Detroit News columnist Daniel Howes outlines Ford’s coalescing strategy “to become a legitimate contender in the race with Toyota and Honda for global leadership in alternative technology.”
Ford is pushing to boost the production of its escape Hybrid SUV. This year’s current production of 4,000 vehicles is already sold out, and the 20,000 promised for next year look like they will go very quickly.
Armed with such evident customer demand, engineers want to triple annual production to as much as 60,000—something Ford would like to announce at January’s Detroit auto show but won’t if it isn’t sure it can deliver. Ford would push production higher if it could, but it is constrained mostly by the inability of key suppliers to fulfill growing demand for specialized components.
Sanyo—with the constrained supplies of its batteries for the Escape hybrid—is a prime example of that last item. The inclination to produce 60,000 is, of course, very good. One of the Ford’s problems is its lagging perception of the market. The Escape Hybrid has been in the works for years, and its launch delayed multiple times. At the same time, Toyota and Honda had not only identified the market need, but had build a network of internal capabilities and suppliers to allow them to scale more gracefully as demand increased. The point about constrained supplies is a valid one—it’s just not the position a visionary industry leader takes.
There are a couple of basic approaches a major company can take to fundamental market and technology shifts. One is to hang back a bit, see what wins in the market, and then buy the leaders. (Call that the ExxonMobil strategy. That company can buy its way into whatever it needs to.) Another is to invest heavily in R, but also in real D—i.e., build new products with your new technology, and build the supply chain and other supporting infrastructure elements to make sure they can succeed in the market.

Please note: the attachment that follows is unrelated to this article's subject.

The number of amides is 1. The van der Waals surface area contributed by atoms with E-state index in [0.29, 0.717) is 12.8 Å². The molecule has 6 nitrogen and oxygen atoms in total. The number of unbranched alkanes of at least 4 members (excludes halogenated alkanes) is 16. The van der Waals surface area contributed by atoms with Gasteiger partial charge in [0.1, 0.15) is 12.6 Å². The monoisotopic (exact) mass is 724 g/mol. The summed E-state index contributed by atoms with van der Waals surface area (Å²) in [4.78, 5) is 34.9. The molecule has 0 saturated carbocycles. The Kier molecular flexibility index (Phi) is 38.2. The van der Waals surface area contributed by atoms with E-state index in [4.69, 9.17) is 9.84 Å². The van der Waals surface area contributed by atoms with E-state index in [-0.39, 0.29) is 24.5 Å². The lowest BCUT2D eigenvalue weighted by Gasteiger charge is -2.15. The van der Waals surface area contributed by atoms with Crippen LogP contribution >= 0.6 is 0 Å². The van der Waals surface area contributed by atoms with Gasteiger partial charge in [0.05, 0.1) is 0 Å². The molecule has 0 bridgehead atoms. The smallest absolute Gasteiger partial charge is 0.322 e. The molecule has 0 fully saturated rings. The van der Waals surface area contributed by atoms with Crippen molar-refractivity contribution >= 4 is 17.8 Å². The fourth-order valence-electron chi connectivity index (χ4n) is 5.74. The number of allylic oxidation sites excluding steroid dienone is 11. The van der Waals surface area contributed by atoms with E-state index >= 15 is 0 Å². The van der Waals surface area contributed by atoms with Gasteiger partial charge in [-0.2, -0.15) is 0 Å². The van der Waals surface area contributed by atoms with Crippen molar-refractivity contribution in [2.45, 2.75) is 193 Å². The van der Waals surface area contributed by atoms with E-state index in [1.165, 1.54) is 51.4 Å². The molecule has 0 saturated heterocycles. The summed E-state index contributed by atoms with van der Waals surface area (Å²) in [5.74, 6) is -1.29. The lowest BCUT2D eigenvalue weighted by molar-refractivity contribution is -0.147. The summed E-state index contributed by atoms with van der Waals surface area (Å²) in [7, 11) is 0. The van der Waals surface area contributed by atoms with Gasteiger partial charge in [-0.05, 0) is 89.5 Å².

Ford identified the abstract need, but didn’t aggressively and thoroughly carry through on the vision.
Second, Ford’s hybrid strategy isn’t limited to the Escape, its Mercury-brand cousin and the coming Ford Fusion midsize car. With Toyota poised to launch a hybrid-powered Lexus RX 400h and Toyota Highlander and with Honda offering a hybrid Accord, Ford is seriously examining the possibility of responding with hybrid versions of its new Five Hundred sedan and Freestyle wagon.
“Seriously considering”? With cars yielding an ever decreasing percentage of its business, Ford should have the pedal mashed to the floor trying to substantively differentiate its lines—accelerating the implementation of hybrid technologies seems like one very good way to do so.
That means Ford, widely denounced for fielding a fleet of vehicles with what some environmental activists call “the worst” fuel economy in the U.S. market, could potentially be building as many as 200,000 hybrids vehicle [sic] within four years or so.
Hmm, let’s see. If Ford builds 200,000 hybrids in 2009, and Toyota builds 300,000 in 2005 (earlier post)...
Third, Ford is developing a long-term strategy to dramatically cut emissions from its cars and trucks, a move designed to craft a competitive advantage from a regulatory burden. Whatever those targets end up being, for now it’s unlikely Ford would publicly announce them until it’s at least halfway there.